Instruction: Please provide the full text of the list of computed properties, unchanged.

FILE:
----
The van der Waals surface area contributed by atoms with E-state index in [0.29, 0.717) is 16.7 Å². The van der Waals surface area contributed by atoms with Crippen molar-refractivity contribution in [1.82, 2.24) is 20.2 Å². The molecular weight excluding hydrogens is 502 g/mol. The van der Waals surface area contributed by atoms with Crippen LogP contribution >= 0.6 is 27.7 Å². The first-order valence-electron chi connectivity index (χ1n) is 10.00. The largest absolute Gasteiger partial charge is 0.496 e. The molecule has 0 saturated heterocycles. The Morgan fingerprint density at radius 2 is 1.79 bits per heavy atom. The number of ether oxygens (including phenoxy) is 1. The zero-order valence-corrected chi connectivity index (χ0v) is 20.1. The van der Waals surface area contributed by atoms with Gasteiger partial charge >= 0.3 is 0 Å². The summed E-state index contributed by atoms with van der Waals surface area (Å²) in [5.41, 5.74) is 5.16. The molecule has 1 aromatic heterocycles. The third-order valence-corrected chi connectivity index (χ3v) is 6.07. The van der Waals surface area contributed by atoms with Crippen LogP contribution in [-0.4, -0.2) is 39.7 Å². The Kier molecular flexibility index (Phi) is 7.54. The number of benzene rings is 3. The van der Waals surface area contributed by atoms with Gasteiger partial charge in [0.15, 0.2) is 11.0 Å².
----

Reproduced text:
The van der Waals surface area contributed by atoms with E-state index in [0.29, 0.717) is 16.7 Å². The van der Waals surface area contributed by atoms with Crippen molar-refractivity contribution in [1.82, 2.24) is 20.2 Å². The molecular weight excluding hydrogens is 502 g/mol. The van der Waals surface area contributed by atoms with Crippen LogP contribution >= 0.6 is 27.7 Å². The first-order valence-electron chi connectivity index (χ1n) is 10.00. The largest absolute Gasteiger partial charge is 0.496 e. The molecule has 0 saturated heterocycles. The Morgan fingerprint density at radius 2 is 1.79 bits per heavy atom. The number of ether oxygens (including phenoxy) is 1. The zero-order valence-corrected chi connectivity index (χ0v) is 20.1. The van der Waals surface area contributed by atoms with Gasteiger partial charge >= 0.3 is 0 Å². The summed E-state index contributed by atoms with van der Waals surface area (Å²) in [5.41, 5.74) is 5.16. The molecule has 1 aromatic heterocycles. The third-order valence-corrected chi connectivity index (χ3v) is 6.07. The van der Waals surface area contributed by atoms with Crippen LogP contribution in [-0.4, -0.2) is 39.7 Å². The Kier molecular flexibility index (Phi) is 7.54. The number of benzene rings is 3. The van der Waals surface area contributed by atoms with Gasteiger partial charge in [0.15, 0.2) is 11.0 Å².